Cheryl stared down at the man lying on the van floor.  “Good grief, Francois.  Did you have to hit him that hard?  You could have given him a concussion.” 

     “He is fine.  But he needs to wake.  I have some questions.” 

     “And I need for you to hold still, or you may lose an ear.”  She was shearing handfuls of unruly hair from his scalp.  She glared at the cheap scissors purchased at the rest stop commissary.  I don’t need these, she thought. What I need is a chainsaw.

     Jacques reached over and clamped the man’s nostrils shut with his fingers.  A few seconds later the man started to cough and twisted his head from side to side.  The thrashing was accompanied by a weak command.  “Va-t’en.  Va-t’en.”

     “He speaks French at least,” Francois said.  The stranger began to relax again, drifting off to sleep.  “Oh no,” Francois ordered, and he grabbed the man at the forehead and shook vigorously.  “Réveiller!”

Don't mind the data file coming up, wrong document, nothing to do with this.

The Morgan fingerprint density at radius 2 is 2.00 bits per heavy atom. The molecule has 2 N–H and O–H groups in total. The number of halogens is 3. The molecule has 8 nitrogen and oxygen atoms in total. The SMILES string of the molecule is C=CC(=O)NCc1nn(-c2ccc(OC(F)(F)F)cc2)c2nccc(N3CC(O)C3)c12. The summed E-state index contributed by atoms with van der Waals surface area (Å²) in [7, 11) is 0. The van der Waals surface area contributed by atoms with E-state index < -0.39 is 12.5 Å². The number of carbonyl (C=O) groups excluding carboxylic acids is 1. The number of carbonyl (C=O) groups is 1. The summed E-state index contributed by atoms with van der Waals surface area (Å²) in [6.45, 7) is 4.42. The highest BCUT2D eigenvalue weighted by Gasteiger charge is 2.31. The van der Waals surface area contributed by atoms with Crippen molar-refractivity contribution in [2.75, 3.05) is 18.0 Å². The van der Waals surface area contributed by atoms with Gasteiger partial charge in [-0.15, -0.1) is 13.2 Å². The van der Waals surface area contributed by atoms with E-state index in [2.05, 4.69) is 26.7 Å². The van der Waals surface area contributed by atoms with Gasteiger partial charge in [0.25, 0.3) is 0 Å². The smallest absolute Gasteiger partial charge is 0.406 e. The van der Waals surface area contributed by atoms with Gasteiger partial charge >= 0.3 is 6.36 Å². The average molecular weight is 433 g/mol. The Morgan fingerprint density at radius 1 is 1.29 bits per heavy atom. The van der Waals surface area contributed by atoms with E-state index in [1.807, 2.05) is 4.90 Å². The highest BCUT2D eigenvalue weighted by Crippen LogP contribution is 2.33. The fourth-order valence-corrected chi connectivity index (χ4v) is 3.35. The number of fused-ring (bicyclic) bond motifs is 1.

The man opened his eyes and saw Francois.  He began to struggle.  “Allez vous faire foutre!”  Realizing he was pinned, he finally stopped and stared back at the other faces looking down at him.

     Cheryl pointed to the man’s forehead.  Her expression was serious, but sympathetic.  “Comment ça va?” 

     The man nodded feebly.  “Ça va.”

     “Do you speak English?” 

     The man nodded again.

     “Who are you?”


     “Why are you following us?”


     “From who?”

     Again, nothing.

     “Why’s Flavio having you follow us?” 

     “I do not know anyone named Flavio.  I am supposed to follow you.  That is all.”

     “How long have you been doing this?”

     “Since the inn.  At Vallon Pont d’Arc.”  The man closed his eyes, wincing from the growing knot on his head.  “Understand this—someone else is also looking for you.  I don’t know who.  But they are serious.  You are in danger.” 

     “How do you know?” Francois asked.